But Rosen is confident there will be something on paper by June 2000.

"People didn't think we'd get the standards for portable players out in 18 months," she says of SDMI's recently announced ruling on portable MP3 players like RIO and NOMAD. The new specs, made available through their site, sdmi.org, will prevent portable players from playing illegally dubbed or ripped files. "I wasn't even sure we could do it. But," she adds, "I'm convinced creating standards for secure downloading can be done in time as well."

Meanwhile, companies like J. River, Wave Systems, and InterTrust are hedging their bets. They've already created secure digital download processes, while remaining part of the SDMI consortium. And if these companies can't wait for the SDMI standards, consumers probably won't either. Enterprising independent labels or Web labels may soon offer secure digital downloads for revenue—way before next June.

MCY.com, a German company that already sells tracks through its site, launched its U.S. site in February. Tracks typically sell for anywhere from 90 cents to $1.90. Their software makes downloaded files secure by allowing only the purchaser to play music files, using a proprietary player called Netrax.

Another secure system developed by InterTrust, a digital rights management company, has gained a lot of industry support. Under that system, the user downloads any kind of file, whether it's an MP3 or a Microsoft Word document, into what's called a DigiBox, a digital lockbox. The file unlocks when paid for.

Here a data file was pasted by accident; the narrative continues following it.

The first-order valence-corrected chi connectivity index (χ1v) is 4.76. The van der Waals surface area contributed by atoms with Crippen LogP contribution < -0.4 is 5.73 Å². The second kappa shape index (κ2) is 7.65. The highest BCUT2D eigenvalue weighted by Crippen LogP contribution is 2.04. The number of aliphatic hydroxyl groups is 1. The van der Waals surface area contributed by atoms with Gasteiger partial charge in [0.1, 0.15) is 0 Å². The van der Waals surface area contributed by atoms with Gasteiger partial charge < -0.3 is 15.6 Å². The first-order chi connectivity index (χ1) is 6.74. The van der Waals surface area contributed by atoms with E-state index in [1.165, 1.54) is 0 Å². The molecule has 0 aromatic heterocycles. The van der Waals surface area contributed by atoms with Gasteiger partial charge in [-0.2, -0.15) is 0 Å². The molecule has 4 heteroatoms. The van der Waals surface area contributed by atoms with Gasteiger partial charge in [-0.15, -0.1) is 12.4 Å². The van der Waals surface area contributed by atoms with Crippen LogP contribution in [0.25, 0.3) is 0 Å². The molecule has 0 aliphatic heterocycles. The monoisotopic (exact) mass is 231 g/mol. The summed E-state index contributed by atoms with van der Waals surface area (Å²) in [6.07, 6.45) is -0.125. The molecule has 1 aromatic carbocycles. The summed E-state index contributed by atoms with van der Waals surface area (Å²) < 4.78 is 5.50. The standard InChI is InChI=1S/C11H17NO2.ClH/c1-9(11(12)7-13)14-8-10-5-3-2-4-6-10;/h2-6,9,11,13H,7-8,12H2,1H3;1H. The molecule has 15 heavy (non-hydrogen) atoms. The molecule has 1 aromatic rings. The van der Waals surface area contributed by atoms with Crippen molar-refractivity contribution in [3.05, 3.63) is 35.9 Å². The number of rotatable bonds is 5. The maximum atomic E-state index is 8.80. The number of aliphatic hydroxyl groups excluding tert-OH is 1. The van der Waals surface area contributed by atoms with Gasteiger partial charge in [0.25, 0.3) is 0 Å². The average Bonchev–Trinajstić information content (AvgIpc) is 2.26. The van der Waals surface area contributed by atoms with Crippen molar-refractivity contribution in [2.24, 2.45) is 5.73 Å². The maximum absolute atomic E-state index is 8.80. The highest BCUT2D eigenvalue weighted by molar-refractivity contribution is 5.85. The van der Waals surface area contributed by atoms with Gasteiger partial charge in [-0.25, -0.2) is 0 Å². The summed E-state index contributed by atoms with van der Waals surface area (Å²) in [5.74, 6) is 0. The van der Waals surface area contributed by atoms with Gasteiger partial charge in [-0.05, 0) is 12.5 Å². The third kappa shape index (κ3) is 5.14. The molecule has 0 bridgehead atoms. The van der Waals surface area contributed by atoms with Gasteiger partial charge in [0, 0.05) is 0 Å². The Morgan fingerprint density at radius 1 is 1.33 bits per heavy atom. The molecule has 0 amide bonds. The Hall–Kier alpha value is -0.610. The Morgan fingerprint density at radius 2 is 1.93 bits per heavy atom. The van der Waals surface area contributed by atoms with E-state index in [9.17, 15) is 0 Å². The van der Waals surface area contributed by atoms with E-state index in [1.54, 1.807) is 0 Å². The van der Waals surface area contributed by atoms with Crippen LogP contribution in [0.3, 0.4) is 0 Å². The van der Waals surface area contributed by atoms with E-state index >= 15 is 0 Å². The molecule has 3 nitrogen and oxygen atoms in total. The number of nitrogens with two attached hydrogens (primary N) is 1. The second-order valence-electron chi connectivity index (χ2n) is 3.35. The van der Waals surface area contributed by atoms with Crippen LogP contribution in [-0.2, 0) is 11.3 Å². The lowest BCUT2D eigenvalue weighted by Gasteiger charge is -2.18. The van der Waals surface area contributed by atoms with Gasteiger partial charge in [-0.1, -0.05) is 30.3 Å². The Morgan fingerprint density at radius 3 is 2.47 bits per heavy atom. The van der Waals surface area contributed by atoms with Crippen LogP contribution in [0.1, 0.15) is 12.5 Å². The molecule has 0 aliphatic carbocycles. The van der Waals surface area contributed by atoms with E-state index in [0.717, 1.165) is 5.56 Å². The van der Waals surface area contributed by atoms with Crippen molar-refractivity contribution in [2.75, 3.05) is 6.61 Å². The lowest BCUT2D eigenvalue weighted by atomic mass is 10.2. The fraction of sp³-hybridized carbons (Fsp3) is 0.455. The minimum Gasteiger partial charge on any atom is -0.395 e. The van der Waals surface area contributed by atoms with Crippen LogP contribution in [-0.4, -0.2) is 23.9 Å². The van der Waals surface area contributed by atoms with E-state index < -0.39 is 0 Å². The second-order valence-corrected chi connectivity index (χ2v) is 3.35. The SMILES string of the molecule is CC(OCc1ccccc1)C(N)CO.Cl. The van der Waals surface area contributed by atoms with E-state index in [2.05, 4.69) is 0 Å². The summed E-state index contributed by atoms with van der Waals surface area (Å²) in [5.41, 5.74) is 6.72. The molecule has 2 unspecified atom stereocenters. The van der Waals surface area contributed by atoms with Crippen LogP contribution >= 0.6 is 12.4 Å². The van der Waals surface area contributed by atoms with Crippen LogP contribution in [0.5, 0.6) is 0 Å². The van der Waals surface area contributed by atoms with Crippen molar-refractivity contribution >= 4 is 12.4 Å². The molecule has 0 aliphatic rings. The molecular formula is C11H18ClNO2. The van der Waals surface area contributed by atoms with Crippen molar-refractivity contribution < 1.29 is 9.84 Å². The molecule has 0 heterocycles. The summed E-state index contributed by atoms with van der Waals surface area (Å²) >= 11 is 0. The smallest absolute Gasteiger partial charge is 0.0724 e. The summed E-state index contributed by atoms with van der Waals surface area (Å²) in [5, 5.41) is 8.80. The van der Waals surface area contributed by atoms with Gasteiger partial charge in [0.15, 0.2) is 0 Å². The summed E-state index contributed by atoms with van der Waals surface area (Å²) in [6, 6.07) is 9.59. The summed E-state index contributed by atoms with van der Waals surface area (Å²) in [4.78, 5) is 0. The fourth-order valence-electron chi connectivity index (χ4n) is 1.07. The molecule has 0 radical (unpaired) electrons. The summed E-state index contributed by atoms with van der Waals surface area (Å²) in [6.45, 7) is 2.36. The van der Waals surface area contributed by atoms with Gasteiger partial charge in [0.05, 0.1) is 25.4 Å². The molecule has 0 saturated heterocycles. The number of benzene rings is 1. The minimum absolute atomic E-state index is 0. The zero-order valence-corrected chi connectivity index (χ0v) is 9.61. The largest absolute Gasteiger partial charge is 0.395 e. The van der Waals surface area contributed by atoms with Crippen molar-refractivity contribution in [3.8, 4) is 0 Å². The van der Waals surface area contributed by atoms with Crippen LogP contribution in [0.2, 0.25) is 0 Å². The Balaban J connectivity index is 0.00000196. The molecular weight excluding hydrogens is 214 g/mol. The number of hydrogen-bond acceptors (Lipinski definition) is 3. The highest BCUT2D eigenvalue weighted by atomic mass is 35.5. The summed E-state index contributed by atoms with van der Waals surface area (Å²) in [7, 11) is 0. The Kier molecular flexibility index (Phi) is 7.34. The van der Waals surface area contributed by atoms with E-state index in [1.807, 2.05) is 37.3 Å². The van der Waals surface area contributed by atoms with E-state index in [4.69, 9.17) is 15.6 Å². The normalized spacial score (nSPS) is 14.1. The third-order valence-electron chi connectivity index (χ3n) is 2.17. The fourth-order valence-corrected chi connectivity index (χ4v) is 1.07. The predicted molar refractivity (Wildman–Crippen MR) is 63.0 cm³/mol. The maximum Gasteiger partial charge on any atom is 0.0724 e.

The advantage to this system is its ability to secure any kind of information. It also allows the rights holder to tailor the level of access to the information. In other words, Sarah McLachlan can serve up her next album in a number of ways. Either for one-time listening, multiple listens, or even forever—at appropriate prices for each. Whatever the artist chooses. Files manipulated under the DigiBox system can be uploaded and e-mailed to friends, but will still be subject to the same conditions. Your friends will also have to pay for rights to access.

And in addition to this apparently secure process, InterTrust may well become the de facto download standard based on its impressive client roster. Universal Music Group and BMG have deals with InterTrust. Even Microsoft has invested in software company Reciprocal, which uses InterTrust's technology. The Santa Clara–based company filed for an $85 million IPO a few weeks ago. SDMI may end up being a drawn out formality.

Another SDMI issue that could leave a sour taste with consumers is privacy. No matter what the download solution, part of SDMI's forthcoming standards will inevitably involve watermarking the downloaded files. The watermarks will tag purchased files with the consumer's personal information, such as name, credit card number, or e-mail. Consumers might shy away from this, since they can buy CDs at their local record shop anonymously—without the record label, or anyone else, knowing what they bought and when.

Cost may become a huge sticking point for consumers as well.

"The marketplace is tricky," Rosen says. "I don't know what it will be; it's up to the consumer to decide. But look at Amazon. They don't make money now because they spend so much on marketing and promotion—getting people to their site. The hard costs of [marketing] music online may not be that much different than [marketing] CDs."

Consumers may bristle at the thought of paying as much to download music as to buy CDs, but it's clear that this particular e-commerce model will take on a practical form very soon. SDMI or no SDMI.